SeaquestBuy this gameThe Game: You’re commanding a submarine roaming the depths of the Atari 2600, attempting to rescue divers while also battling off sharks and enemy subs. Once you’ve gotten six of those defenseless divers aboard, you’ll need to surface to offload them. If either the sharks or subs collide with you, you lose a sub and one diver (I haven’t quite figured out how the rest of the divers manage to survive the collision, but then again they are wearing scuba gear…but still, how do they wind up aboard the next sub?) – and you’re equally dead if your oxygen meter runs empty, but you can prevent that by surfacing and replenishing it before returning to the deep. (Activision, 1983)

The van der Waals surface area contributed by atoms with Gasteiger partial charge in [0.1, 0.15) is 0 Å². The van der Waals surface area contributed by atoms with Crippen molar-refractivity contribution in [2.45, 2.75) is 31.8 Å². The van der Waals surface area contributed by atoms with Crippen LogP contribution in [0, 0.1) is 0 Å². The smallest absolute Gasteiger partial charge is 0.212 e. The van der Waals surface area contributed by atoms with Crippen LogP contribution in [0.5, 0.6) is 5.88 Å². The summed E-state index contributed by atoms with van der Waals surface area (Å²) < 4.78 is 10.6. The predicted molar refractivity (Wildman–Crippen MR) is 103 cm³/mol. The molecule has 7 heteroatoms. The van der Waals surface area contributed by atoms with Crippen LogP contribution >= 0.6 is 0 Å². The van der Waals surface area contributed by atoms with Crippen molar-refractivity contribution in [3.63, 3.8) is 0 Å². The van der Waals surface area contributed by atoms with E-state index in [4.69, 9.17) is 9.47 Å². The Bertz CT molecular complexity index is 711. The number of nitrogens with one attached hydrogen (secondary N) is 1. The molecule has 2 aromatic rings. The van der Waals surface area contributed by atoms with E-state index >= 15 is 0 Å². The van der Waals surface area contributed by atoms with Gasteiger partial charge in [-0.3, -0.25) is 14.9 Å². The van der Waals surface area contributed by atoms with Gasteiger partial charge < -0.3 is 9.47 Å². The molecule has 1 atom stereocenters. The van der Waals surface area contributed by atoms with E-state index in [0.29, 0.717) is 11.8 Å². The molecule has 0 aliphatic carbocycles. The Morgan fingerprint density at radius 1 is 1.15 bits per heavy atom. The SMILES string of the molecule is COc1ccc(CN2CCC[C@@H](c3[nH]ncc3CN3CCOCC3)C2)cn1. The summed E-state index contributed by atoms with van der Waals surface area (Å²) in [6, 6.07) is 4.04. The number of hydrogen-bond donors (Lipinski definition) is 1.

Memories: This nifty little gem from Activision is one of those games which is incredibly easy to pick up, and hard to put down once you get the hang of it. And the ease of the first few levels is deceptive – this game hustles you big time by softening you up before it starts to throw rows of sharks or subs at you.

SeaquestNowhere in this game do Roy Scheider or a talking dolphin appear. You may safely put any such thoughts out of your mind.

SeaQuest actually managed to draw one of the weirdest lawsuits ever in the video game industry. Not for infringing on another game, but for inadvertently swiping the name of an aquatic salvage firm that was in operation around the same time. The suit was settled, however, and 4 quartersthe game went on to be featured in Activision’s collected relics for every modern platform since the mid-1990s. I can also authoritatively tell you that Seaquest is much more fun than anything bearing the title SwordQuest.